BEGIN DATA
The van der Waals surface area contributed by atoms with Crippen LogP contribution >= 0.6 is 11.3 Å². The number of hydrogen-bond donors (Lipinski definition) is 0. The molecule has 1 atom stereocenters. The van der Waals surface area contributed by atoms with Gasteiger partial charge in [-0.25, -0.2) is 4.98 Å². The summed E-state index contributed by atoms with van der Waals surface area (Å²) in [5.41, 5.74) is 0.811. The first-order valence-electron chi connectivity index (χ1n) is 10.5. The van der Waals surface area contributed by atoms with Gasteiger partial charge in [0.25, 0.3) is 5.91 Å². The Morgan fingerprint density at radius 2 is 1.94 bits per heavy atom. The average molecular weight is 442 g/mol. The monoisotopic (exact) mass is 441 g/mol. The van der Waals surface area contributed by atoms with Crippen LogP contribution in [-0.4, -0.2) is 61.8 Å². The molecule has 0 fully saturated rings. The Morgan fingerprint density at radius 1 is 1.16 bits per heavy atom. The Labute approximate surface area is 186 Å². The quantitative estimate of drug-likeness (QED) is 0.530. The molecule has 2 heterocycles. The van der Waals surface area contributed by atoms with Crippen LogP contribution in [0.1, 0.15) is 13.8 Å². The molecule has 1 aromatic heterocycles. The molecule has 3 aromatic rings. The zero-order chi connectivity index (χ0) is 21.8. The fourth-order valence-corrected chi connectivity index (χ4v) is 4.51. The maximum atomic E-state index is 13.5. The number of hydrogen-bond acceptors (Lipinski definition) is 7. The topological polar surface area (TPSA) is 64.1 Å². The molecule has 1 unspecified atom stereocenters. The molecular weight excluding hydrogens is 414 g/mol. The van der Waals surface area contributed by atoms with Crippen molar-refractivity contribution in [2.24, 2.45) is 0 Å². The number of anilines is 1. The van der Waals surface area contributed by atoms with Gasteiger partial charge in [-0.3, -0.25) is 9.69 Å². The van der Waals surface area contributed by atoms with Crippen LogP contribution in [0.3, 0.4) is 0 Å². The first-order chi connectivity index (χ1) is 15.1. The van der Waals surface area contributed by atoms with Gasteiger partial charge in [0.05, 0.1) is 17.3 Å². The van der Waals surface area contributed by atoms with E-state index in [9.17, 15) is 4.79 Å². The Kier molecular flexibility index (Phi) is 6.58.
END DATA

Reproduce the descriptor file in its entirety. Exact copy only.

The van der Waals surface area contributed by atoms with Crippen LogP contribution >= 0.6 is 11.3 Å². The number of hydrogen-bond donors (Lipinski definition) is 0. The molecule has 1 atom stereocenters. The van der Waals surface area contributed by atoms with Gasteiger partial charge in [-0.25, -0.2) is 4.98 Å². The summed E-state index contributed by atoms with van der Waals surface area (Å²) in [5.41, 5.74) is 0.811. The first-order valence-electron chi connectivity index (χ1n) is 10.5. The van der Waals surface area contributed by atoms with Gasteiger partial charge in [0.25, 0.3) is 5.91 Å². The Morgan fingerprint density at radius 2 is 1.94 bits per heavy atom. The average molecular weight is 442 g/mol. The monoisotopic (exact) mass is 441 g/mol. The van der Waals surface area contributed by atoms with Crippen LogP contribution in [-0.4, -0.2) is 61.8 Å². The molecule has 0 fully saturated rings. The Morgan fingerprint density at radius 1 is 1.16 bits per heavy atom. The Labute approximate surface area is 186 Å². The quantitative estimate of drug-likeness (QED) is 0.530. The molecule has 2 heterocycles. The van der Waals surface area contributed by atoms with Crippen LogP contribution in [0.1, 0.15) is 13.8 Å². The molecule has 1 aromatic heterocycles. The molecule has 3 aromatic rings. The zero-order chi connectivity index (χ0) is 21.8. The fourth-order valence-corrected chi connectivity index (χ4v) is 4.51. The maximum atomic E-state index is 13.5. The number of hydrogen-bond acceptors (Lipinski definition) is 7. The topological polar surface area (TPSA) is 64.1 Å². The molecule has 1 unspecified atom stereocenters. The molecular weight excluding hydrogens is 414 g/mol. The van der Waals surface area contributed by atoms with Crippen molar-refractivity contribution in [2.24, 2.45) is 0 Å². The number of anilines is 1. The van der Waals surface area contributed by atoms with Gasteiger partial charge in [-0.3, -0.25) is 9.69 Å². The van der Waals surface area contributed by atoms with Crippen LogP contribution in [0.3, 0.4) is 0 Å². The first-order chi connectivity index (χ1) is 15.1. The van der Waals surface area contributed by atoms with Gasteiger partial charge in [0.05, 0.1) is 17.3 Å². The van der Waals surface area contributed by atoms with E-state index in [9.17, 15) is 4.79 Å². The Kier molecular flexibility index (Phi) is 6.58.